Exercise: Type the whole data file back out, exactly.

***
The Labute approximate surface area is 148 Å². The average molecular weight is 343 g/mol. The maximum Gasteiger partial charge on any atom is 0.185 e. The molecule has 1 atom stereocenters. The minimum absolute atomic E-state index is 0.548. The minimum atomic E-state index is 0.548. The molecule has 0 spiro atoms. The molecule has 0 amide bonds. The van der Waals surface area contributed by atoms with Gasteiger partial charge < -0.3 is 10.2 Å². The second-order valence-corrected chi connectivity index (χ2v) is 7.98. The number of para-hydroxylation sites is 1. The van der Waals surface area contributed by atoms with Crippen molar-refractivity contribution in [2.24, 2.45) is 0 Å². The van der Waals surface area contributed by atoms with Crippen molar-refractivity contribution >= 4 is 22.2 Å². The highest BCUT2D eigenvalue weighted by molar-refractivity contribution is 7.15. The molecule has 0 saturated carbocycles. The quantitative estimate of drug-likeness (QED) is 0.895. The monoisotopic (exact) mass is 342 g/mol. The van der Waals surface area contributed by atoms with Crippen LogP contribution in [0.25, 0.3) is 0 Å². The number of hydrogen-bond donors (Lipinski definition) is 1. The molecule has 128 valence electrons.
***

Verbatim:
The Labute approximate surface area is 148 Å². The average molecular weight is 343 g/mol. The maximum Gasteiger partial charge on any atom is 0.185 e. The molecule has 1 atom stereocenters. The minimum absolute atomic E-state index is 0.548. The minimum atomic E-state index is 0.548. The molecule has 0 spiro atoms. The molecule has 0 amide bonds. The van der Waals surface area contributed by atoms with Gasteiger partial charge < -0.3 is 10.2 Å². The second-order valence-corrected chi connectivity index (χ2v) is 7.98. The number of para-hydroxylation sites is 1. The van der Waals surface area contributed by atoms with Crippen molar-refractivity contribution in [2.24, 2.45) is 0 Å². The van der Waals surface area contributed by atoms with Crippen molar-refractivity contribution >= 4 is 22.2 Å². The highest BCUT2D eigenvalue weighted by molar-refractivity contribution is 7.15. The molecule has 0 saturated carbocycles. The quantitative estimate of drug-likeness (QED) is 0.895. The monoisotopic (exact) mass is 342 g/mol. The van der Waals surface area contributed by atoms with Crippen LogP contribution in [0.25, 0.3) is 0 Å². The number of hydrogen-bond donors (Lipinski definition) is 1. The molecule has 128 valence electrons.